"About you?" Mac is saying. "I did write that I'd like for once to see you admit that you were wrong about the relative genius of the Kinks versus Queen but I don't see that happening, do you?"

"That's it?"

Mac's breath is beery and warm on Guy's face.

"Of course, there's always the unwritten hope that one day you'll become less morally reprehensible and become a fully contributing member of society, but if that came true then they'd be granting wishes and I'd probably throw in one or eight for me first."

"So nothing like this then," and Guy leans away from the bench, lifting his forearm from his own thigh and placing it across Mac's, hand brushing against creased denim. To be this close — it gives him a jolt. He trusts that Mac is pissed enough not to punch him in the face if he's too far over the line.

Mac looks down at Guy's hand, then up at Guy's face, then down, then up, down, up. Guy feels like he's watching a ginger nodding dog. He stifles a nervous giggle — Secretans don't giggle. Secretans don't get nervous. He tests this theory, flexes his fingers against Mac's groin. The material is thick and his fingers rest only lightly against it, he's not sure he can feel anything except denim. Except the promise of something. Mac's speaking. Guy thinks he should probably listen.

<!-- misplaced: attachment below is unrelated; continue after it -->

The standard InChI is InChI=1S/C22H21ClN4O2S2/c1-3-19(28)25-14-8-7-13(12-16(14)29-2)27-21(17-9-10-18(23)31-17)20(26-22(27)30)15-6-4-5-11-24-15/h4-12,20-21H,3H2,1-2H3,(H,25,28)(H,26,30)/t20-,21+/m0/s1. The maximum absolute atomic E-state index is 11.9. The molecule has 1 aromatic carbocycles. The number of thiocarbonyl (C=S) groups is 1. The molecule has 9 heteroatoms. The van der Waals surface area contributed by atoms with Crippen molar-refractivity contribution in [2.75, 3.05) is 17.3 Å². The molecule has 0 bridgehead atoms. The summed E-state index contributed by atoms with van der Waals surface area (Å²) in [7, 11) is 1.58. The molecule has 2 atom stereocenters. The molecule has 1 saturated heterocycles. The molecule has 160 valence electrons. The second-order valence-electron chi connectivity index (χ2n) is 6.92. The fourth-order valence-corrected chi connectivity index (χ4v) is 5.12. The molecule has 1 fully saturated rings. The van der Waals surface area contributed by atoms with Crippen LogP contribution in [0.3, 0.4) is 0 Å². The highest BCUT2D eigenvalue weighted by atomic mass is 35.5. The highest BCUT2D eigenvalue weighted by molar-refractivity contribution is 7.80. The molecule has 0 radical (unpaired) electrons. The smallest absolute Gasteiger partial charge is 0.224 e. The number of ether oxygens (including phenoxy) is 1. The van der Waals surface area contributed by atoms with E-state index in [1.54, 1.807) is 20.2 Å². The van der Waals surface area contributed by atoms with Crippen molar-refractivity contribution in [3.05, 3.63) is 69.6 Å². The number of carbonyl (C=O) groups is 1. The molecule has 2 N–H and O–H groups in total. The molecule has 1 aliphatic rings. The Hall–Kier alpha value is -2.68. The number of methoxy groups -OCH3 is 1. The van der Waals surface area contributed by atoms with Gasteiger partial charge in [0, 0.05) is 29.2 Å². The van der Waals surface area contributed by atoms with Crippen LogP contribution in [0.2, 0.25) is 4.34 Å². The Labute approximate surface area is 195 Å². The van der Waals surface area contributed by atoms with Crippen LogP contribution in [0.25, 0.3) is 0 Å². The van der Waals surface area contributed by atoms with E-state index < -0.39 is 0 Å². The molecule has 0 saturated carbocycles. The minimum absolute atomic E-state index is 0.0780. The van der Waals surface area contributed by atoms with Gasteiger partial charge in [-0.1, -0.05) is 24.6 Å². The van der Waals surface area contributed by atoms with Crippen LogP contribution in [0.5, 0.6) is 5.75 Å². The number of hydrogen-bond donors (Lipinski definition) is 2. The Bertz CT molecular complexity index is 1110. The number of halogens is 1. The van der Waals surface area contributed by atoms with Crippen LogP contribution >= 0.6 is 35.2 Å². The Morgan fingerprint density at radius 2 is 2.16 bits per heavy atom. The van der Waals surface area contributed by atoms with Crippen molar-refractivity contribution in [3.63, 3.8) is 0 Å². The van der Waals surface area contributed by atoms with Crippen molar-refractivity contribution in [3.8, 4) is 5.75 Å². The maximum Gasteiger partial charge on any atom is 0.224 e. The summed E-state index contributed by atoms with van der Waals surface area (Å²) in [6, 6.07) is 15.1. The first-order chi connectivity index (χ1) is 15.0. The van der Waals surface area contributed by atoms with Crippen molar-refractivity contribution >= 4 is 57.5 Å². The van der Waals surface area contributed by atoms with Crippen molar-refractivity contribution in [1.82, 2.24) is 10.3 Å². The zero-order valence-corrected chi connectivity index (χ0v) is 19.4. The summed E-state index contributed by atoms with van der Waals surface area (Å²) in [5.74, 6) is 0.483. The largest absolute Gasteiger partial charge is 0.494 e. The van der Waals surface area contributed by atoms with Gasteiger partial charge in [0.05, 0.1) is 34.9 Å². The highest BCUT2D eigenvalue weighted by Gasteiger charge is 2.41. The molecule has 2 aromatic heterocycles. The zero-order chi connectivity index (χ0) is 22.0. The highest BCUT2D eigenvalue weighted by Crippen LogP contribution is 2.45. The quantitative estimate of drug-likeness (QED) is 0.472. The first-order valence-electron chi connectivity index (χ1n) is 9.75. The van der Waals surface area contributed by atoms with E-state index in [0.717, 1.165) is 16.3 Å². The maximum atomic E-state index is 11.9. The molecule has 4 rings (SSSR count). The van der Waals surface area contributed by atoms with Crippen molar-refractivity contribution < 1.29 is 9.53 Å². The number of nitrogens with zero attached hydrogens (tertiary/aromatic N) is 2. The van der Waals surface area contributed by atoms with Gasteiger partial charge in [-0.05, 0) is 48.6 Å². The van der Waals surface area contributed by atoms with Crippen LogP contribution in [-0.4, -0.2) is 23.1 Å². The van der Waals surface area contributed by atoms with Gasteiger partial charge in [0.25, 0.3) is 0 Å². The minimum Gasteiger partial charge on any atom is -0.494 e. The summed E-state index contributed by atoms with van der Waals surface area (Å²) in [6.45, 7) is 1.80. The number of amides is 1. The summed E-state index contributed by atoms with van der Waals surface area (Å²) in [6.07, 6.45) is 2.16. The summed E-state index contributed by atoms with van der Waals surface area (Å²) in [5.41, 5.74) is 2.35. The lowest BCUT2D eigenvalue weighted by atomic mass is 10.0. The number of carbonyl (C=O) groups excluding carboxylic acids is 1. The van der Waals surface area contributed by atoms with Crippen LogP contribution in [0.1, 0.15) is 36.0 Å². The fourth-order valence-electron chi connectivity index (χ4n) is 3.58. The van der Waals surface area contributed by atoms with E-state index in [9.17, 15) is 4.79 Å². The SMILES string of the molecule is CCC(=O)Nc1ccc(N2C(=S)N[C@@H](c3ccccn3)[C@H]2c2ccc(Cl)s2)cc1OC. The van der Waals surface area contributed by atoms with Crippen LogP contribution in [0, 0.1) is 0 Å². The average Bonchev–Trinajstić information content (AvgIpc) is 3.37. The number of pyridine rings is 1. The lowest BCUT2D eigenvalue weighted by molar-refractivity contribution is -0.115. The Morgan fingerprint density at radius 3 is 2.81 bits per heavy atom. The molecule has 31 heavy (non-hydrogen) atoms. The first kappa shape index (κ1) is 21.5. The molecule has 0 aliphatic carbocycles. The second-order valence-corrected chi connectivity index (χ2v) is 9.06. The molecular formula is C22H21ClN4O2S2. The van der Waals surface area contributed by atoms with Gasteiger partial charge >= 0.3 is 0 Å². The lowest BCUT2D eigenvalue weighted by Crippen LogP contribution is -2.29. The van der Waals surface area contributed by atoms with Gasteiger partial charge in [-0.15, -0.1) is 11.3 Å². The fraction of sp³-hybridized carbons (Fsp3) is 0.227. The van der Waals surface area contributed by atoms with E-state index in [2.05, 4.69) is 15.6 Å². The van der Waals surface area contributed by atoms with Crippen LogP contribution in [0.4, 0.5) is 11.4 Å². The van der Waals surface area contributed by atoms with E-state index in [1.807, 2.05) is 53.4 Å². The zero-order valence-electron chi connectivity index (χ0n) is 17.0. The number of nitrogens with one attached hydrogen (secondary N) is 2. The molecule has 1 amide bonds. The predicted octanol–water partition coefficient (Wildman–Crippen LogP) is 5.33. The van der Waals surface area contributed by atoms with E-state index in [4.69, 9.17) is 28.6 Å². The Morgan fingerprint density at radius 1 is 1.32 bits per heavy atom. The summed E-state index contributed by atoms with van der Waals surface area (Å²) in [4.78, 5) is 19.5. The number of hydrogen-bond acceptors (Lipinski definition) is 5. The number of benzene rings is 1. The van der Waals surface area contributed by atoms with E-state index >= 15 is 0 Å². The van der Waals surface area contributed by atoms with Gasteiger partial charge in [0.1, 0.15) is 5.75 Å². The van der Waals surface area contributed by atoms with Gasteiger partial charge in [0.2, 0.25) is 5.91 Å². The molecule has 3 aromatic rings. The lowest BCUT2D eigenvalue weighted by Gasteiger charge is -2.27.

"You know, I always thought you had surgeon's hands," he's saying. "Or a pianist's. You have these long fingers. Wasted on an anaesthetist."

"You've thought about my hands?"

Mac lets his head tip to one side.

"Purely professionally," he says.

"Right," agrees Guy, letting his professional, long, surgeon/pianist's fingers press a little harder into Mac's groin. Mac shifts and Guy's sure he's going to get up and walk out. Only he doesn't. He starts lining up pint glasses around the farthest rim of the table. Maybe his thing with an 'A' and an 'E' has caused him to become autistic. Guy wouldn't put it past him — there's always something disturbing about the amount of time surgeons spend washing their hands. Autism is only one step up from OCD in Guy's book. Admittedly Guy's book is mostly do-it-yourself colouring in porn pictures, but there's maybe a paragraph or two on mental health in there.

Now Mac is pulling his bag and coat close against his side and then leaning back, leather squeaking under his weight. He spreads his arms out along the wooden ledge of the bench, lets his thighs fall further apart. Guy's hand is washed with heat. He licks his lips, unexpectedly thirsty. He's about to explore further when he is stabbed with guilt. He snatches his hand away. Mac jerks his head round, a puzzled frown on his face.

"I. She. I. It's not cheating. It's different. I can't explain. I do love her, really I do. But you're dying, Mac and I can't. I won't. I don't." Guy stops and tries to form coherent thoughts. He fails. "I have no idea what I'm trying to say right now."

"When do you ever?" Mac's tone is affectionate and Guy's pathetically grateful for that even as he hates himself for being such a fucking pansy. "I get it. I do. And this is about us; let's leave her out of it, shall we?" He smiles, swift and brilliant and gone. "I'm fucking dying. Might as well die fucking."